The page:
Keywords: Corporate Governance, Compliance, Board of Directors, Audit Committee
    JEL: C43 G18 G34 M41 M42
    Date: 2016–05
  4. By: Jennifer Ribarsky; Changku Kang; Esther Bolton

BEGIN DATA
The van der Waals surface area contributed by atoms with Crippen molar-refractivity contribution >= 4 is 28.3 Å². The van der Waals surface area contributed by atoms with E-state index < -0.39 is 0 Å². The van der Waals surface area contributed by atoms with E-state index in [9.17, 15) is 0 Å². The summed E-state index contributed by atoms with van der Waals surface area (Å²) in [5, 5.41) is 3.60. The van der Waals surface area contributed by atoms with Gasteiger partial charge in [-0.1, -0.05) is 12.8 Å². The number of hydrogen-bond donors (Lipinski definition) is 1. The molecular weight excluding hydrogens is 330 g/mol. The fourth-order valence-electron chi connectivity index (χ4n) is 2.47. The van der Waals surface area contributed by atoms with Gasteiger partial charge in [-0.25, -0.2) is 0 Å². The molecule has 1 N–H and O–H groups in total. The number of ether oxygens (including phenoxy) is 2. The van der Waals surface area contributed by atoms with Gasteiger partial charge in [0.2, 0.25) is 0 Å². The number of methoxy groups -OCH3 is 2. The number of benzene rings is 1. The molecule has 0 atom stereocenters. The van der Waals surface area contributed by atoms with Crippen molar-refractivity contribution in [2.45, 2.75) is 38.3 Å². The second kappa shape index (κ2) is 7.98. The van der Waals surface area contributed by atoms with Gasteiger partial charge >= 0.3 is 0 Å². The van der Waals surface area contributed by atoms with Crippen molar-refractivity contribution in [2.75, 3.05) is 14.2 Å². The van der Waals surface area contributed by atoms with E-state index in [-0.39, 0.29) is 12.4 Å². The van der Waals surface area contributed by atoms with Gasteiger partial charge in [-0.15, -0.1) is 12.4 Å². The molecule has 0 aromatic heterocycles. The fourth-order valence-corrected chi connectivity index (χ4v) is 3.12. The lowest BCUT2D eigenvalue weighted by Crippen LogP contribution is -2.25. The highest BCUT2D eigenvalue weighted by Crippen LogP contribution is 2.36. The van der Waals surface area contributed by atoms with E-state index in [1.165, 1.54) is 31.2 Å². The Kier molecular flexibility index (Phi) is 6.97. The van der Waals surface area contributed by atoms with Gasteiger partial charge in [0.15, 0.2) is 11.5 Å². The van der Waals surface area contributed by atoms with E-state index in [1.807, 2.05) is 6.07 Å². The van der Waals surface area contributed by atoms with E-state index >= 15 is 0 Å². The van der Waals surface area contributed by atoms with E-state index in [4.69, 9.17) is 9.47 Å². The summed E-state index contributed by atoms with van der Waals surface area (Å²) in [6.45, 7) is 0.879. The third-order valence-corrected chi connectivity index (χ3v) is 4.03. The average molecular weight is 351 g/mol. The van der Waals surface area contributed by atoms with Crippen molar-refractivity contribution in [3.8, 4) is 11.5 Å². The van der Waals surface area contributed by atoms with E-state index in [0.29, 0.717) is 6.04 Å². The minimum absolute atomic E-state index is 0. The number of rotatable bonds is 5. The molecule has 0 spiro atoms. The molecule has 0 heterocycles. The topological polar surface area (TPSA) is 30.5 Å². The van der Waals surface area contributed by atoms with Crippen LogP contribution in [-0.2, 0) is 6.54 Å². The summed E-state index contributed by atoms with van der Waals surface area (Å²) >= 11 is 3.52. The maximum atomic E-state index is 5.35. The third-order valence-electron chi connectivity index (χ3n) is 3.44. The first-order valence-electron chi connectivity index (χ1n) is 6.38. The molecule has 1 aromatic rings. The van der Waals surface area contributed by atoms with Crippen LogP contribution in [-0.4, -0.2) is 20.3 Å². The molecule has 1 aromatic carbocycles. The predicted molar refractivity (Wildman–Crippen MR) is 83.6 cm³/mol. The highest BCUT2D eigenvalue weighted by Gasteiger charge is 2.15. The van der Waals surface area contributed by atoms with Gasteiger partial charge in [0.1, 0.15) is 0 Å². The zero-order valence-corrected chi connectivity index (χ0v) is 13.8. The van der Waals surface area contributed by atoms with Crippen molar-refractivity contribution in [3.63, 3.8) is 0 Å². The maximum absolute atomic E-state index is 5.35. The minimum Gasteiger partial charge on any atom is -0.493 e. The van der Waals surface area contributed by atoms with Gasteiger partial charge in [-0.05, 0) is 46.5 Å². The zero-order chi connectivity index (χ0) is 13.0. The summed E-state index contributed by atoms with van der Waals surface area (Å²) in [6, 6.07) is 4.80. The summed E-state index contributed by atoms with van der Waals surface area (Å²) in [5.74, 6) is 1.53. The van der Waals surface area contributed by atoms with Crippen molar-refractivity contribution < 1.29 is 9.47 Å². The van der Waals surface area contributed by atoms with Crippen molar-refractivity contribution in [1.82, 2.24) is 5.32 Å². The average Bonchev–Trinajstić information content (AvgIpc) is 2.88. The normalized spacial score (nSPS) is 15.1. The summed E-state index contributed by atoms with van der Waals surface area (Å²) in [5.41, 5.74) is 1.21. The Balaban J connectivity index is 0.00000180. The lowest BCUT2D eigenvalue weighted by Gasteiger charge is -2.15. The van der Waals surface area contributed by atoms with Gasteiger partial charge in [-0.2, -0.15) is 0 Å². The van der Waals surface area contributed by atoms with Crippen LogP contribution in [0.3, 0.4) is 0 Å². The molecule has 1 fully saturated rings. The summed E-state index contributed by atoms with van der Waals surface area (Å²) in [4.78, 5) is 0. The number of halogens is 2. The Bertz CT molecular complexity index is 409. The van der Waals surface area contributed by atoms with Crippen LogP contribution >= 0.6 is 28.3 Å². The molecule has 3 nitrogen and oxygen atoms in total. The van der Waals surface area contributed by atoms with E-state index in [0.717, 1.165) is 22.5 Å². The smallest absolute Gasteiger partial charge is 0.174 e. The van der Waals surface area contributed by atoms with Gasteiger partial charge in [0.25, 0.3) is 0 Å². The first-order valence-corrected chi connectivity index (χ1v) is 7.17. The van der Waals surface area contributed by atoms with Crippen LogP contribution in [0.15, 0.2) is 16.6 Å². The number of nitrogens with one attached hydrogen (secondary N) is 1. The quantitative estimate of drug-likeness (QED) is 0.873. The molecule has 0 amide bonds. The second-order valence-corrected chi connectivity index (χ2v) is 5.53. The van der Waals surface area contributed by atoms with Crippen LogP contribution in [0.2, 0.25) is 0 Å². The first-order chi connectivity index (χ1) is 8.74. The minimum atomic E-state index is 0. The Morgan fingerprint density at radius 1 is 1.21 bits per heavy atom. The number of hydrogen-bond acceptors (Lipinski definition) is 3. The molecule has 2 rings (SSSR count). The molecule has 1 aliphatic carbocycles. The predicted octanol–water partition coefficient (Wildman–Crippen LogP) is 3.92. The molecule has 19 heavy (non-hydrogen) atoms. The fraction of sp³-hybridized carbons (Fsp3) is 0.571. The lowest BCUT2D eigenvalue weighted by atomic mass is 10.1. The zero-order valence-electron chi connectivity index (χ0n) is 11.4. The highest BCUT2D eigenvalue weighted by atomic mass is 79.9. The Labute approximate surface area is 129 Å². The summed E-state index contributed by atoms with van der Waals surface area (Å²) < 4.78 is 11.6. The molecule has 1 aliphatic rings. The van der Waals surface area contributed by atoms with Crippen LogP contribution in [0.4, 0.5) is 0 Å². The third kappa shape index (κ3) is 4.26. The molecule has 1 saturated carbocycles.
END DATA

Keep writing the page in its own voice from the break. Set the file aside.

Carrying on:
Abstract: Growth in household income has evolved differently from gross domestic product (GDP) in most OECD countries over the last eighteen years. Using the wealth of information available in the System of National Accounts, this paper provides an assessment of what may be driving this gap. A clear relationship, based on national accounts identities, between GDP and household income exists. This link allows for the calculation of each component’s contribution to the divergence in the growth rates. Based on this deconstruction, differences between the growth rates reflect several underlying effects that (often) offset each other. In many OECD countries, real GDP grew at a faster pace than real household income over the last eighteen years driven by different developments in prices faced by producers versus prices faced by consumers and a rising profit share of corporations. The positive evolution of the other components (such as government intervention) contributed to reducing the gap between the growth rates. Several indicators are investigated to help explain the underlying developments. La croissances des revenus des ménages ont évolué différemment de celle du Produit Intérieur Brut (PIB) dans la plupart des pays de l’OCDE ces 18 dernières années. En utilisant la richesse des informations disponibles dans le Système de Comptabilité Nationale, ce document de travail donne une évaluation de ce qui pourrait être à l’origine de cet écart. Une relation claire, établie sur la base des identités de comptabilité nationale, entre le PIB et le revenu des ménages existe. Cette relation permet le calcul de la contribution de chaque composante à la divergence entre les taux de croissance. À partir de cette déconstruction, les différences entre les taux de croissance reflètent plusieurs effets sous-jacents lesquels (souvent) s’annulent entre eux. Dans de nombreux pays de l’OCDE, le PIB en termes réels a crû à un rythme plus soutenu que le revenu réel des ménages ces 18 dernières années, poussé par des évolutions différentes des prix payés par les producteurs de ceux payés par les consommateurs, ainsi qu’une hausse des taux de marges des sociétés. L’évolution positive des autres composantes (telle que l’intervention gouvernementale) ont contribué à la baisse de l’écart entre les taux de croissance. Plusieurs indicateurs complémentaires sont examinés afin d’expliciter des facteurs sous-jacents.